Coping With Coronavirus 11. Astronomy For Beginners
One positive thing about Coronavirus is that, with all the world’s planes grounded, the sky is clear and unpolluted.
For the first time since 9/11 we can gaze up at the sky at night and see all the stars.
By sheer coincidence, I bought my husband a telescope for Christmas, with plans in it of the night sky.
If you’re stuck at home, why not take up a new hobby; Astronomy. It’s fascinating, spotting and recognising stars.
I’ve found a useful website, but there are lots of them.
There are also some excellent sites that you can load onto your phone. When you move your phone around, it tells you what stars you’re aiming at.
Last night, I was talking to our daughter on the phone when she shouted, ‘The stars are moving!’
I looked up and, in front of Venus, there was a star moving like a plane; and another, and another!
Of course, they weren’t planes. They were too high up. and they weren’t satellites as they were moving at different speeds.
I’d like to think they were Aliens, watching us and planning how they can help us.
Take a look tonight. It’s fascinating, just gazing upwards. A good way to do it is to lie on your back, on a blanket or a garden table.
I’m really proud of this recipe. I wish I could patent it!
I’ve just read a book about British families who lived in luxury in China until the Japanese invaded it and put them all in prisoner-of-war camps.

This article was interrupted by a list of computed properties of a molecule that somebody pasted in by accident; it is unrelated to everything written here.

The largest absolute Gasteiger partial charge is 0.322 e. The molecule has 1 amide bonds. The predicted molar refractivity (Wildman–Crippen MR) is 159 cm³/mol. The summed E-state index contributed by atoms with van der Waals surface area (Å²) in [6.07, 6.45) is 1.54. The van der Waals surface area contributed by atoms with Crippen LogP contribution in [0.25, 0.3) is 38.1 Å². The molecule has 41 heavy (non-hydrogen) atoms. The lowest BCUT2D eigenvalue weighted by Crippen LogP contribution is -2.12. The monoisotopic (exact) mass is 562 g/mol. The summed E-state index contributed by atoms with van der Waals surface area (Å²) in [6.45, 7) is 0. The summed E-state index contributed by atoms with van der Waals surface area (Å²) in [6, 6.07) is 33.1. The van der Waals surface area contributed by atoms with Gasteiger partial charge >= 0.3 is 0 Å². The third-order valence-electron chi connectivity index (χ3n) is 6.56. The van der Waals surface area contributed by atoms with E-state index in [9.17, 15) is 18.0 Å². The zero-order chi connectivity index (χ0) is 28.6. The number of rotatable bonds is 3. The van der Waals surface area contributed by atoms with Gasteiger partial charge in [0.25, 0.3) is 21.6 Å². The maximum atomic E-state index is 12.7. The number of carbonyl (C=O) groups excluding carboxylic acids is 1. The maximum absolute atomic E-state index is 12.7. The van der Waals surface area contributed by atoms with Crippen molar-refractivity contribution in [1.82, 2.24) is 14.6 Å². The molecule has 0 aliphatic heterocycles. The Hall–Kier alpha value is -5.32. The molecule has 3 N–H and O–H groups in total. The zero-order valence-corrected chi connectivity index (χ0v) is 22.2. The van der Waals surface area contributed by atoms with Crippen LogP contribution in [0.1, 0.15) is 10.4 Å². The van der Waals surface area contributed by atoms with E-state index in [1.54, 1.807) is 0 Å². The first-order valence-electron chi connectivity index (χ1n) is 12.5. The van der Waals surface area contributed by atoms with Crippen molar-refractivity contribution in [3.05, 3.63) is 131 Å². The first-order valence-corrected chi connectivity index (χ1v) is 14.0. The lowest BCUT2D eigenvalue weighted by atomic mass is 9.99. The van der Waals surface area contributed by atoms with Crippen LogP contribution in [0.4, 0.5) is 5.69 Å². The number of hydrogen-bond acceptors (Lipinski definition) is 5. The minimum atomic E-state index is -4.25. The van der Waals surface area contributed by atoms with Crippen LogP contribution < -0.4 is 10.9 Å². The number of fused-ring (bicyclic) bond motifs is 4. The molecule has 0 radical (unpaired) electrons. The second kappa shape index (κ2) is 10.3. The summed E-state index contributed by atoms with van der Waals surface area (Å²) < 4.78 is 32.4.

They had to adjust very quickly, and one of the things they ate was a porage made out of their old bread.
I’ve hunted, but I can’t find a recipe for it anywhere, not online and not in any of my Wartime Recipe books. So I invented one.
Surprisingly, it was a great success, and really delicious! It smells and tastes a bit like Weetabix.
Well, bread is made out of wheat.
I’ve called it Prisoner’s Porage. Do try it, even if you haven’t run out of breakfast cereals.
You are saving your old bread, aren’t you? You should be blitzing it and drying it in the oven. It will keep indefinitely.
Place some crumbs in a saucepan, add sugar to taste and cover with milk. Gently heat through until it reaches boiling point, stirring all the time. Add more crumbs or milk if it’s too thick or thin.
Serve it to your family without telling them what it is. You can tell them when they’ve eaten it.
Let me know in the Comments box at the end what you think of it.